After two decades of rapid growth, Ho Chi Minh City has become a metropolis with all the trappings of an economic and financial center – including traffic jams, sky-high rents, and a cost of living that requires rapidly increasing salaries. Garment factories are squeezed into a slew of industrial parks along all major traffic arteries entering the city. When shifts change, a tsunami of motorbikes floods the roads.
This human flood taxes local infrastructure, and the city’s governments and neighboring Dong Nai and Binh Duong are actively discouraging new investments in low-added-value factories.
City officials say they want to see these factories go to nearby provinces, while fostering research, design, financing and other, higher-end support industries in Ho Chi Minh City. To that end, they support highway construction into adjacent Long An province, to make sure labor-intensive industries stay close enough to make Ho Chi Minh City their corporate homes while doing the cheap labor outside the expensive city.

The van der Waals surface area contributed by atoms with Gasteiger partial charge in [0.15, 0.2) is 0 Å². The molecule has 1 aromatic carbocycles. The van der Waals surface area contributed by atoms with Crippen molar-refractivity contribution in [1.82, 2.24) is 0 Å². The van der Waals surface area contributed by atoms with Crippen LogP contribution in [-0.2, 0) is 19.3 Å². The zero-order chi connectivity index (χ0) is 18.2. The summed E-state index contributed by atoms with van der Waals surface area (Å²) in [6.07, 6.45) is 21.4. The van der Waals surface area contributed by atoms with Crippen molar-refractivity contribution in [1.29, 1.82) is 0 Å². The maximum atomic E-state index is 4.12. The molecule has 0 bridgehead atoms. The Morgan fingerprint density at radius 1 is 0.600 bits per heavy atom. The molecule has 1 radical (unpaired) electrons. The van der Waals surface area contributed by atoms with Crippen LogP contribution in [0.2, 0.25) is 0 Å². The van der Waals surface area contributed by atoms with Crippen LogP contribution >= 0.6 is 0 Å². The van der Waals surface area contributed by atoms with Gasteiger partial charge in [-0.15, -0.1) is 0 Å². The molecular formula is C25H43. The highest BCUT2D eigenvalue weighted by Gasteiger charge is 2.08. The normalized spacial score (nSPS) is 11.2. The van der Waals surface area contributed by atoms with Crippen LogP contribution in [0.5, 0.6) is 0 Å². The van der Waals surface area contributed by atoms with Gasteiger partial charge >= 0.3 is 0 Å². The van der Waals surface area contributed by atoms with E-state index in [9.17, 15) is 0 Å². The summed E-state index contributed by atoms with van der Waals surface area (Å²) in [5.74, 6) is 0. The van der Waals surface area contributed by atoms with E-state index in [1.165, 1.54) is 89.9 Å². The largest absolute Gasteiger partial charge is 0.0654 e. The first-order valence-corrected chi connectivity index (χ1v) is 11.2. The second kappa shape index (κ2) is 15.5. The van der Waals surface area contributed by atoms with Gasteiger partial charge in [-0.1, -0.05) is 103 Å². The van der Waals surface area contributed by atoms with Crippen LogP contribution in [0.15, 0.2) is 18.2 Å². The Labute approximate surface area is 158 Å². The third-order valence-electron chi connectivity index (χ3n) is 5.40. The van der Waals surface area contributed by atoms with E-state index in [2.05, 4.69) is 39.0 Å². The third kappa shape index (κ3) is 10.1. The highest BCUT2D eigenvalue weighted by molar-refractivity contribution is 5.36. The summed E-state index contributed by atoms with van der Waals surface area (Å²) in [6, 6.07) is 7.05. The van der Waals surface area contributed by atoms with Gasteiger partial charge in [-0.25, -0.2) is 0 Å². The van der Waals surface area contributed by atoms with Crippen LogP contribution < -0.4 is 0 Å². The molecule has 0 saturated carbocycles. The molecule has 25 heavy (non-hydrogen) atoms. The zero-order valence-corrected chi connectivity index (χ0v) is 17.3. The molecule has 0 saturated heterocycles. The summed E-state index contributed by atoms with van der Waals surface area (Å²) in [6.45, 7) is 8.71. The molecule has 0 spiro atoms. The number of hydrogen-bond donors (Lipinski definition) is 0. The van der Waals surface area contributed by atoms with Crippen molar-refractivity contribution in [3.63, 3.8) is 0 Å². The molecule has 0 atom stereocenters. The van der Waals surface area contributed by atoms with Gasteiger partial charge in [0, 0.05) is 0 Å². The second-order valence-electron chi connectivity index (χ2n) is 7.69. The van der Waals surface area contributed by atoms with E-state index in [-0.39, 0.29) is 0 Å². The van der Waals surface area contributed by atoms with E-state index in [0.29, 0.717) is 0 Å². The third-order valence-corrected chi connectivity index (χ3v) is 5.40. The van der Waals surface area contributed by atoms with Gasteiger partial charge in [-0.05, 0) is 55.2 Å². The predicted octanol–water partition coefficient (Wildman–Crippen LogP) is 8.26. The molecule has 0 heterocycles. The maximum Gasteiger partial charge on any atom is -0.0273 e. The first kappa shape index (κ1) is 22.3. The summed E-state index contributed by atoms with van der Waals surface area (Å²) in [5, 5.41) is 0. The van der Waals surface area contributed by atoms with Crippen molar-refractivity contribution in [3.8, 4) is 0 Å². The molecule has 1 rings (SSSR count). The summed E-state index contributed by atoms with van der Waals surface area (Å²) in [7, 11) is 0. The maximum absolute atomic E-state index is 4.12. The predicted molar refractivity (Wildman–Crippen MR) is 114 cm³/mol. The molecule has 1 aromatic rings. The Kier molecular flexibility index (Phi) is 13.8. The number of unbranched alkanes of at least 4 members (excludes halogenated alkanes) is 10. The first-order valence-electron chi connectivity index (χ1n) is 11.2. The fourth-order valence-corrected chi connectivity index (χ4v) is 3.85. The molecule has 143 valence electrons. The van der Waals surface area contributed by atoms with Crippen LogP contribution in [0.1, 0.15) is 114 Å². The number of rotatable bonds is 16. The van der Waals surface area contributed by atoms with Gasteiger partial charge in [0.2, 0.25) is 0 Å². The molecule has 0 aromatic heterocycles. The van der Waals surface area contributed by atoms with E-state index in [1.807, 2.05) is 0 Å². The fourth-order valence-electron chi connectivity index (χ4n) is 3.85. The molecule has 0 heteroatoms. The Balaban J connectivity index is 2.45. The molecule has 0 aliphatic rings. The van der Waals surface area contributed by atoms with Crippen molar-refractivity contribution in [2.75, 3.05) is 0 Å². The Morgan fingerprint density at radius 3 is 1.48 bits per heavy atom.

This policy mirrors the Asian development experience known as the Flying Geese model. As one country becomes too expensive to produce a low-end product, it outsources it to others with cheaper labor. Japan, for example, outsourced transistor radios to Taiwan and Korea; as these economies developed, they outsourced it to the next emerging economies, Thailand and Malaysia. In Vietnam, the process takes place domestically, among provinces.